How about throwing some pics of your jacks on here. I'd like to see them. I really like old tools myself.
                Speaking of old stuff, I'll be making a new thread as soon as I get the dates confirmed for the vintage grand prix coming up in july.

                Comment


                • #9
                  Originally posted by burninbriar View Post
                  How about throwing some pics of your jacks on here. I'd like to see them.
                  Here are some pics of my Walker. Not very interesting next to yours, but it is a smooth operator. I keep the handle out of it so my boy doesn't knock himself in the noggin'.

                  The floorjack I use in my studio is the one my father gave to me about 25 years ago for a b-day present. Not sure of the make, but it works great.
                  Attached Files

                  Comment


                  • #10
                    It does seem all the old floor jacks work better than the new ones. Funny how some have never been resealed and still dont leak, buy a new one and it leaks almost right away.

                    Thanks for the pics, I like old tools

                    Comment


                    • #11
                      Originally posted by HMW View Post
                      It does seem all the old floor jacks work better than the new ones. Funny how some have never been resealed and still dont leak, buy a new one and it leaks almost right away.

                      Thanks for the pics, I like old tools
                      Thats the difference between the $100 and $200 Napa models. The $200 model is guaranteed not to bleed off and the $100 model isn't.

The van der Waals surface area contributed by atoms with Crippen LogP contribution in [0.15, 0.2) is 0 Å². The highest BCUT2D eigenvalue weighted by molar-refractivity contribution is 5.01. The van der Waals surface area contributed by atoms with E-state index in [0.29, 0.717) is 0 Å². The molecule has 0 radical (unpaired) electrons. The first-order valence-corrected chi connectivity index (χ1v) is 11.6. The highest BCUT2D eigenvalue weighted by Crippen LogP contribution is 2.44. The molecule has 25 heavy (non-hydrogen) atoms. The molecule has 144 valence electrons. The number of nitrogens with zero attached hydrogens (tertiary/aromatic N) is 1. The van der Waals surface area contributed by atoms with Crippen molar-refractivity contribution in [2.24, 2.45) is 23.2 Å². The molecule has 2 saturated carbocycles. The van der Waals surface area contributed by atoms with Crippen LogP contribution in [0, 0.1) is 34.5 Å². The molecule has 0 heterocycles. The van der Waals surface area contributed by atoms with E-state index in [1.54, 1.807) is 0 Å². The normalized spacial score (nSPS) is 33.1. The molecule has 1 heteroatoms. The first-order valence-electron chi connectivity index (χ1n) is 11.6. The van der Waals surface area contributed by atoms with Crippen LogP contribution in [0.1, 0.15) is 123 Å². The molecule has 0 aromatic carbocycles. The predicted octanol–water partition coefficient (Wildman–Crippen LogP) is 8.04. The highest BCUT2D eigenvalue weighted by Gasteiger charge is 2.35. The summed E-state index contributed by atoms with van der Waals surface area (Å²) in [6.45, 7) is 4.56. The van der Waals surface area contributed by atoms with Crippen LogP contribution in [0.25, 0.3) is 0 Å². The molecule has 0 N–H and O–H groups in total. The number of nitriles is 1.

That is the one really nice thing about mine, being all mechanical, it can never bleed off.

                      Thanks for the extra pics Chris, I wonder if Walker is still making floor jacks and what the quality is if they do?

                      Comment


                      • #12
                        cool pictures & it's nice to see old tools kept in service
                        rather than turned into razor blades

                        i wonder if there's a (small? not-so-small?) business to be had
                        by making new old tools like that?

                        f

                        Comment


                        • #13
                          Originally posted by burninbriar View Post
                          I wonder if Walker is still making floor jacks and what the quality is if they do?
                          Walker, bought by Lincoln / Blackhawk still make them pretty much like this today. I've rebuilt MANY of them and own one myself. Pick one up at an auction if it isn't too rusty and then order a rebuild kit on-line. It will out live you. I've rebuilt ones older than me many times, some buried for years in dirt. Best jacks you'll ever find, then and now.

                          They sold these under the Snap-On name with a slightly bigger frame with a 2-1/4 to 2-1/2 ton rating. Chris' is the 1-1/2 to 2 ton power unit, but it can push a bit more. I like the newer ones like Chris' with the removable handle, but I rebuilt and gave the father-in-law an older one with the 'T' handle (non-removable) for Christmas one year and he loves it better.

                          OLD Walkers are really cool. The 20 to 50 ton units are HUGE.

                          Comment


                          • #14
                            And if you read the dirctions correctly you would never depend on the floor jack to hold anyting up while you crawled under and would use it to jack only, support with floor stands for the weight. To many people have been killed depending on hydraulics. Use proper blocking and not just the jack.

                            Comment


                            • #15
                              good point. i always pop in my jack stands as soon as i get it to the hight i want it at. i have not noticed my jack leaking off presser as of yet, but don't want to find out the hard way. especially with the way all the new cr ap is made these days.

                              Comment